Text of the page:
Another threat to the Galapagos marine life comes along with worldwide phenomenon’s, like garbage in the oceans, which makes water more acid, and to make the problem even worst, the climate change which is affecting the whole World heats up the waters arousing the water inhabitants.

10 Million tons of garbage flow into our oceans every year. About 75% of it is plastic, which is fatal to many submarine species. Each year, up to 100.000 marine animals and about one million seabirds die due to plastic. To visualize this, we have some examples for you:

 
 
 
 
Get in touch with one of our experts or request a callback they will be glad to assist you to watch the Galapagos undersea environment that holds quite a few endemic species, which means that you won’t be able to see them anywhere else in the World.
 

When old fisher nets float on the ocean, dolphins, sea lions, turtles and other fish can easily get tangled in those. They either drown because they can’t get the air they need or suffer from severe injuries resulting from the attempt to disentangle. Many marine animals as well as sea birds die due to hunger even though their stomach is full, unfortunately, is full of plastic, which obviously is not their natural diet and therefore cannot be digested. Doesn’t have to be mentioned eating a lighter can cause some inner injuries. As it also does to humans, even a smaller consumption of plastic provokes infertility as well as changes in hormones and DNA in marine animals.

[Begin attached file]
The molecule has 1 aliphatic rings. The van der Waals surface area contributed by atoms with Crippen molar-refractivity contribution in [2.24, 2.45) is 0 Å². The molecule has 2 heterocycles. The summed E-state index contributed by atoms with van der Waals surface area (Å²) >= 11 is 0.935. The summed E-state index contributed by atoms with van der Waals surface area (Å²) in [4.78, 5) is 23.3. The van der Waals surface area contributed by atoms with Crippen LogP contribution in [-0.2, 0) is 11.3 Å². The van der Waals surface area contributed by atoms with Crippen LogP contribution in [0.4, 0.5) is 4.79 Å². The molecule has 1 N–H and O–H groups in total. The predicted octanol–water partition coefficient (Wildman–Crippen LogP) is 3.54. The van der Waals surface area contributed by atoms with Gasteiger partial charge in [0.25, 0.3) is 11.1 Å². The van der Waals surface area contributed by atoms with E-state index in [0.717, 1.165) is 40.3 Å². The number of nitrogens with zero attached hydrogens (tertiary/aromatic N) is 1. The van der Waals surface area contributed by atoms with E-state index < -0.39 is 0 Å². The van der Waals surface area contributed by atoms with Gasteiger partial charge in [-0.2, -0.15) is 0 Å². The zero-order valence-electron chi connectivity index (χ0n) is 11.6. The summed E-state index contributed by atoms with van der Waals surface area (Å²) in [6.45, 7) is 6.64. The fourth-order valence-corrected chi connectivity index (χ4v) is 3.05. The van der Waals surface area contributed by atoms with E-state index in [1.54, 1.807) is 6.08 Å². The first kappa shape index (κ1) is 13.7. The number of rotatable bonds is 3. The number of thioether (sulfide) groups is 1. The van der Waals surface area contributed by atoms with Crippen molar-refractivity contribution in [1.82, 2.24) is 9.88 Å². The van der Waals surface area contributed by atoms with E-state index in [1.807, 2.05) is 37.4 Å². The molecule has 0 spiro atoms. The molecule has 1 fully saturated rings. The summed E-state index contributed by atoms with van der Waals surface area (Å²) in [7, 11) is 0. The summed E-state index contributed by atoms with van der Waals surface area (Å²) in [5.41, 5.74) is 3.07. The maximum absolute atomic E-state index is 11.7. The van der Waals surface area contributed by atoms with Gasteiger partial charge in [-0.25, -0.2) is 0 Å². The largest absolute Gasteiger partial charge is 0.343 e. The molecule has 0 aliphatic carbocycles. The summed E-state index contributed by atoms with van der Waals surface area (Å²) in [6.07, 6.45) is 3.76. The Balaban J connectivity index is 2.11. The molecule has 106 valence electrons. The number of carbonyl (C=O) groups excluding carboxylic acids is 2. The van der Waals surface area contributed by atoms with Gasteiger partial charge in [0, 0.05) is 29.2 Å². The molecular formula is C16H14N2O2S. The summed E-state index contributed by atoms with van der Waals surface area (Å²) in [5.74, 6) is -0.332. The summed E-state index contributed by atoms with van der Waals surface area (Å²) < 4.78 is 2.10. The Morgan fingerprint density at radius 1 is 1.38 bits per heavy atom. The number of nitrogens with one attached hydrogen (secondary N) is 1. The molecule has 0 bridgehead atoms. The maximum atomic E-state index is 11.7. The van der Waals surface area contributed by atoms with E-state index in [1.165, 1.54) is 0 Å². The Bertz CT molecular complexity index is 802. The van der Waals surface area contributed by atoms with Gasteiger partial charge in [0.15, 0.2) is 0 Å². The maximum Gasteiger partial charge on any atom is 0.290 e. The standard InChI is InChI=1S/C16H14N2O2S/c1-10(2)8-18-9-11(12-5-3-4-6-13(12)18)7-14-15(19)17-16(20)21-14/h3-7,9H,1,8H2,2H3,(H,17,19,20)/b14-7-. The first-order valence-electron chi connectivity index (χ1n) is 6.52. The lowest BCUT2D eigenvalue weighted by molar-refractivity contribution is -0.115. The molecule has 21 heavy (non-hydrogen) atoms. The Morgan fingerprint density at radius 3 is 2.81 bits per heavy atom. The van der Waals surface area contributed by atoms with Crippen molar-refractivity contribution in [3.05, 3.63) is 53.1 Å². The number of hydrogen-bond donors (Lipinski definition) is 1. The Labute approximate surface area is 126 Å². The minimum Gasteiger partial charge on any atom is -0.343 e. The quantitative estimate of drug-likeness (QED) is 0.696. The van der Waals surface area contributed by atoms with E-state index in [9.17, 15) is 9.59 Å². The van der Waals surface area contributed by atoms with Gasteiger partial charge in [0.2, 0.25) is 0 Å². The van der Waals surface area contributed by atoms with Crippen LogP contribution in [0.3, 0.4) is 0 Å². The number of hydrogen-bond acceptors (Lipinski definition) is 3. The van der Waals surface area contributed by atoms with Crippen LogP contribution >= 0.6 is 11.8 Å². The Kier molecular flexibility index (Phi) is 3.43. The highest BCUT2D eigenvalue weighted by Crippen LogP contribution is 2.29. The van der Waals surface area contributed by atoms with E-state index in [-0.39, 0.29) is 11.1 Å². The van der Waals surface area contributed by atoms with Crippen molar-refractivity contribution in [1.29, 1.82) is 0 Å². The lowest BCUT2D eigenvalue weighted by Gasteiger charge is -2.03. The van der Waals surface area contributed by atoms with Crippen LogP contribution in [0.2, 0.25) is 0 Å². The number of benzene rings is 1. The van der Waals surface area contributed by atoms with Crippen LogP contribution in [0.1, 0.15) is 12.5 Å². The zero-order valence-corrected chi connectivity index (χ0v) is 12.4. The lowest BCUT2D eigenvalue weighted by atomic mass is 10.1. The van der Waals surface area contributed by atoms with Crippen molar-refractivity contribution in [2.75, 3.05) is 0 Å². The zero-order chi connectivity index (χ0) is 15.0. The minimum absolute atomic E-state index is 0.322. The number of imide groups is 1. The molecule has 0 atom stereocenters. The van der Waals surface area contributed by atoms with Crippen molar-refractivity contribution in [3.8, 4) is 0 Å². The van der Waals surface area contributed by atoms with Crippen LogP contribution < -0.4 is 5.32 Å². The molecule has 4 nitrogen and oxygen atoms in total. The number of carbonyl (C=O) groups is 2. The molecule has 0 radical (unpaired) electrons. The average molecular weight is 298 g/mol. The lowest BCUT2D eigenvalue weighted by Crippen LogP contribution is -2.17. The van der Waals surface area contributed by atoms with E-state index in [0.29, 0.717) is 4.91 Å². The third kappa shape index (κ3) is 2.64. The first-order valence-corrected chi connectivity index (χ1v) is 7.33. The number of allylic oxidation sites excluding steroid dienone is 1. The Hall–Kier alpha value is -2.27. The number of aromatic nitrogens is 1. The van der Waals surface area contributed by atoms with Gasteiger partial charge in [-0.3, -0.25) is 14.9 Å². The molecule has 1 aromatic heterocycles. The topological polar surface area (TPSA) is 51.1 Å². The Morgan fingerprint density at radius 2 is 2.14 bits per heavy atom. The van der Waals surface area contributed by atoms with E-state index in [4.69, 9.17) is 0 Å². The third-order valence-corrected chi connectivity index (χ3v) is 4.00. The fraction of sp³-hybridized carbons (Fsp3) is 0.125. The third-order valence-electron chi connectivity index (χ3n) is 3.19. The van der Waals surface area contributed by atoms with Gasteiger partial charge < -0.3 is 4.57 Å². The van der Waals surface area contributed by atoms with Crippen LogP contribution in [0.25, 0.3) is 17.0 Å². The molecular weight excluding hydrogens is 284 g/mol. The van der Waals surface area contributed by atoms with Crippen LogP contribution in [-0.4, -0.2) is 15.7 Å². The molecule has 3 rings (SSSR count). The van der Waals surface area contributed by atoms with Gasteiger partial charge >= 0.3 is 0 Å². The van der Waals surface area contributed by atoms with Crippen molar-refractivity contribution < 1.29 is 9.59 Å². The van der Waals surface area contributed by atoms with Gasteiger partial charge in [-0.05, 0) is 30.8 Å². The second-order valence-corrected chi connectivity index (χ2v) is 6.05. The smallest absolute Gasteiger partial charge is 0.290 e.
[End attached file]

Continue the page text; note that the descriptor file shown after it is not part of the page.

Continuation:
Did you know it can take up to 450 years for a plastic bottle to break down?

If this wasn’t enough, about half of the man-made billions of tons of CO2 emissions is absorbed by the ocean time after time. These emissions are turned into carbonic acid, which has devastating effects on the marine ecosystem. For some fish, the acidifications causes reproductive disorders, so that they die out slowly. Moreover gravely affected are shell-forming animals such as corals, oysters, shrimps and lobsters, who have trouble building up their shells in more acid waters. And through this, of course all those Galapagos animals who feed on them, like many sea birds.